Wednesday, August 14, 2013

Learning to cook like my ancestors did--What I did over the summer


  

This summer my kids and I volunteered up at This Is The Place State Park.  We had a wonderful time and learned so many things about the past.  We volunteered several years ago when the kids were little and I was always so impressed by what you can learn by reliving the past.  My ancestors were pioneers and it really makes their lives become real in so many details.  It is a great way to teach my kids some gratitude too.  I wrote Plan to Visit a Living History Museum recently for Family Tree Magazine.  There are just so many things you can learn from a Living History Museum. 

I've been getting to know this stove. It is a cast iron stove that we've been demonstrating cooking with.  We have made rolls, and cookies and pies.  It has been good food and lots of learning.  But mostly it has been alot of appreciation for what the women before us went through to feed their families.  Besides the kitchen garden, besides cleaning and gutting the animals, besides making everything from scratch, using a stove like this is a big deal, a really big, time consuming, complicated deal. And that's after all the work of collecting and chopping the wood. 

The fire box on this stove was on the upper left and the oven was on the right.  You could feed wood into the side and into the front of the fire box.  Making the fire is really tricky, you have to be sure you are allowing enough air through so that the fire gets hot enough.  And different kinds of wood create different temperatures in the stove.  I suppose if I lived with it all the time, I would learn all of that but it was really tricky to get it to the right temperature this summer.  Once the oven is hot enough the burners on the left are your high heat, the burners in the middle are medium and the burners on the right are lower.  When you bake something in the oven, you have to turn it 1/2 way through so that it cooks evenly on both sides.  Dealing with this oven was like having another child.  It took several hours to heat it up to the right temperature, quite a long time to cook and then once the oven was cool, you needed to clean out all the ashes to make it ready for the next day.  It took two shifts of women all day just to produce a couple of items.  I can't imagine having to make three meals a day on it.  You wouldn't have time for anything else.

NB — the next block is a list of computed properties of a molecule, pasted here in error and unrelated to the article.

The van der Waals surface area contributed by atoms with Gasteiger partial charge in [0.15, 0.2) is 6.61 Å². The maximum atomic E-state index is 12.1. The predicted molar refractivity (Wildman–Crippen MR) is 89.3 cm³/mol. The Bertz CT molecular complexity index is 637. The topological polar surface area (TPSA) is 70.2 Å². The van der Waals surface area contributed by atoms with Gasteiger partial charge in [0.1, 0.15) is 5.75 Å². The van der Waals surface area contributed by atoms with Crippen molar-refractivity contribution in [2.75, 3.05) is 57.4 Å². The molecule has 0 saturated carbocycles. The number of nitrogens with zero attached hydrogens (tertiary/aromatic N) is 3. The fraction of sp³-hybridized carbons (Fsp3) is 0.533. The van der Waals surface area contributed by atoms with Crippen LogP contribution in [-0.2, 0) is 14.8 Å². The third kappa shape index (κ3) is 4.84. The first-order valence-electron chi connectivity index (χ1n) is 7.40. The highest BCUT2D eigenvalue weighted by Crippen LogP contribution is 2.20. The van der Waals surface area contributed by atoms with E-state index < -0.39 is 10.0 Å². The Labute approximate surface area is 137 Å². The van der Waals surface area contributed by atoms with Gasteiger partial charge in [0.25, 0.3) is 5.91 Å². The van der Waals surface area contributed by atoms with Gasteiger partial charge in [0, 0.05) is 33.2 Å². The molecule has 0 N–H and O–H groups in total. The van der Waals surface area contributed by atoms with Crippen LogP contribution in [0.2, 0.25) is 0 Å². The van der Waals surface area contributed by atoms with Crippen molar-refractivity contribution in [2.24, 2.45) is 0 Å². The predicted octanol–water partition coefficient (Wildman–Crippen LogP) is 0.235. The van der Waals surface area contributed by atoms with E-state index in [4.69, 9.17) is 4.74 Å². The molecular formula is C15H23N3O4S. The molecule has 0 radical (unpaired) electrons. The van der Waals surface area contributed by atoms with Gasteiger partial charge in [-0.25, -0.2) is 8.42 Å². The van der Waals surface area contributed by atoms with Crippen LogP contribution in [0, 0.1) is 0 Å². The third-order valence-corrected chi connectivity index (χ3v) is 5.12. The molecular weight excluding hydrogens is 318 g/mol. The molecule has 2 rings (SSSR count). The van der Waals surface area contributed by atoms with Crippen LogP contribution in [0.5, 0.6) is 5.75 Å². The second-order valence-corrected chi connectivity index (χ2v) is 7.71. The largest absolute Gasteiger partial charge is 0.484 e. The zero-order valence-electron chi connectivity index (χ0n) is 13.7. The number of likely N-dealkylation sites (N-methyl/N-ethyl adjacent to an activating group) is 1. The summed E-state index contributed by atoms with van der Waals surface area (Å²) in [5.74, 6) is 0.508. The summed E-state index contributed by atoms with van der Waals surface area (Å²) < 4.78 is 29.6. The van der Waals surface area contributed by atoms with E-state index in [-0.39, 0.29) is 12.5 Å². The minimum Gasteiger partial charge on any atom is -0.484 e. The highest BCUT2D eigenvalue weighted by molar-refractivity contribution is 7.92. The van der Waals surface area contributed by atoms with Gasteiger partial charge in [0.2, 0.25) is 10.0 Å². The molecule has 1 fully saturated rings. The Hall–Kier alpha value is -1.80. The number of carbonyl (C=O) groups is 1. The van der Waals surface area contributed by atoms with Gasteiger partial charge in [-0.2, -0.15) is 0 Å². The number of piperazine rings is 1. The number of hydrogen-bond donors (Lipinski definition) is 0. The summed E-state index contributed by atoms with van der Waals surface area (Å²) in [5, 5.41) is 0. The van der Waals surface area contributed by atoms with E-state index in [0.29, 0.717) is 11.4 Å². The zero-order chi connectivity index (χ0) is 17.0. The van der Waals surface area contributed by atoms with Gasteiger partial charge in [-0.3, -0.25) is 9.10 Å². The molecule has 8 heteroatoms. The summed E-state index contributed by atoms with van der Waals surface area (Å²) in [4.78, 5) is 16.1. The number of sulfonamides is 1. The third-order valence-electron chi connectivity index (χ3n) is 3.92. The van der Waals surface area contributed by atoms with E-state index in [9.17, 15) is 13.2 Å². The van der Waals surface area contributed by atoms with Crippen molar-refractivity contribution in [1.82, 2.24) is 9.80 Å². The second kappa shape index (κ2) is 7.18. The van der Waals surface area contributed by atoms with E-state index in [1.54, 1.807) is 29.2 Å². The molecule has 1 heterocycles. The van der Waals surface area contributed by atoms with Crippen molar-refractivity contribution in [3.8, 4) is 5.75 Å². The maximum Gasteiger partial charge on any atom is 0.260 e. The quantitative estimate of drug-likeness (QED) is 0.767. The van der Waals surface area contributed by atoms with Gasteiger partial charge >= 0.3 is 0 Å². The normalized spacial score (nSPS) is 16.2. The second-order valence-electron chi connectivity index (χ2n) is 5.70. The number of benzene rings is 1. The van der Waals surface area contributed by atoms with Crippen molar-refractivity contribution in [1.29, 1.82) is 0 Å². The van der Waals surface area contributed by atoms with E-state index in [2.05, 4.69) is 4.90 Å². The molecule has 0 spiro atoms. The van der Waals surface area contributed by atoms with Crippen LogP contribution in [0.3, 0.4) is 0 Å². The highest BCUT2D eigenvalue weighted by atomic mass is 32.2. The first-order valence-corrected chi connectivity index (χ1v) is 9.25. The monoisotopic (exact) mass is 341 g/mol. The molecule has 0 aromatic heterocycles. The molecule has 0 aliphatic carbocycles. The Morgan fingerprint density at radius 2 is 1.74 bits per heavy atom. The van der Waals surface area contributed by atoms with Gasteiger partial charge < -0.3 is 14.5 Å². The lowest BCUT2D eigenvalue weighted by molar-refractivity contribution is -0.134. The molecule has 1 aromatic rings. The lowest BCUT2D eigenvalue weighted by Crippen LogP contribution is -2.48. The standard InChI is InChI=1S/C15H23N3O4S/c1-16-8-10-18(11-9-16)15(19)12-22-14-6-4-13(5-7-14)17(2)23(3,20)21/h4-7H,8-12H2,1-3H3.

One of the things I really learned to appreciate is that our ovens are insulated and cool to the touch on the outside.  Not so with this one.  It would have been quite a job to keep little kids away so that they don't burn themselves.  And then of course, it heats the house up really hot--which is great in the winter I'm sure, but really hard to handle in the summer.  It was soooo hot.  I don't know how the pioneers ever had cooked food in the summer but I do know why my ancestor's journals talk about the summer kitchen. 
 
It is a huge project to cook in this oven.   And then you have to do the dishes. I really missed the running water.  We had to bring in water from the back, make sure it was heated.  And then we had to wash and rinse every dish by hand.  It worked, but it took all day.  I'm sure it took every bit of energy every day to make the food for their families.  I have a whole new appreciation for women of the 19th century.  We all come from a strong lot. 

2 comments:

Charles Hansen said...

I asked my dad about the hot wood stove in the summer and he said they also had a kerosene stove they used in the summer, it heated quick, without a lot of heat generated in the kitchen, and shut down quick when done cooking, similar to what we have today.

Alex Daw said...

This is so amazing. I have a little model one of these stoves - an exact replica that you could use in a doll's house. It's got doors that open and shut and the hotplates are removable (read that as "can be lost"!). I love it to bits but will look at it with more respect now. How wonderful to have such a fantastic place near to where you live. Good for you for becoming so engaged in "living" as your ancestors did.